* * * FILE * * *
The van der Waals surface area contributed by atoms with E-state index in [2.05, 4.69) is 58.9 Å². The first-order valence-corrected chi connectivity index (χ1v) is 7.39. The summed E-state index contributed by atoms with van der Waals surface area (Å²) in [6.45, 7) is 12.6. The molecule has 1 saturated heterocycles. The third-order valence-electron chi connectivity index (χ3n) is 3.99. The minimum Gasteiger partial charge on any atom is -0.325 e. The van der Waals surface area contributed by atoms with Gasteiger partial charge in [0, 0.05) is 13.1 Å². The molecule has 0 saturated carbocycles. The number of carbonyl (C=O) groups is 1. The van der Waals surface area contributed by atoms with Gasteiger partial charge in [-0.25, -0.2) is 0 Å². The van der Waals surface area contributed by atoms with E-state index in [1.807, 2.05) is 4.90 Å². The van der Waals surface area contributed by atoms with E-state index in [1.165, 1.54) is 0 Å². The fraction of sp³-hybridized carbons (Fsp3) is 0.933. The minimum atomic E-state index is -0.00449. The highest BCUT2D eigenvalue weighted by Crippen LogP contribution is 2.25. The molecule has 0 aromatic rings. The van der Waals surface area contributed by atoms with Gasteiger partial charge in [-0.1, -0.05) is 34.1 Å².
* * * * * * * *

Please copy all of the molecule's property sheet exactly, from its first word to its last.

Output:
The van der Waals surface area contributed by atoms with E-state index in [2.05, 4.69) is 58.9 Å². The first-order valence-corrected chi connectivity index (χ1v) is 7.39. The summed E-state index contributed by atoms with van der Waals surface area (Å²) in [6.45, 7) is 12.6. The molecule has 1 saturated heterocycles. The third-order valence-electron chi connectivity index (χ3n) is 3.99. The minimum Gasteiger partial charge on any atom is -0.325 e. The van der Waals surface area contributed by atoms with Gasteiger partial charge in [0, 0.05) is 13.1 Å². The molecule has 0 saturated carbocycles. The number of carbonyl (C=O) groups is 1. The van der Waals surface area contributed by atoms with Gasteiger partial charge in [-0.25, -0.2) is 0 Å². The van der Waals surface area contributed by atoms with E-state index in [1.807, 2.05) is 4.90 Å². The van der Waals surface area contributed by atoms with E-state index in [1.165, 1.54) is 0 Å². The fraction of sp³-hybridized carbons (Fsp3) is 0.933. The minimum atomic E-state index is -0.00449. The highest BCUT2D eigenvalue weighted by Crippen LogP contribution is 2.25. The molecule has 0 aromatic rings. The van der Waals surface area contributed by atoms with Gasteiger partial charge in [-0.1, -0.05) is 34.1 Å².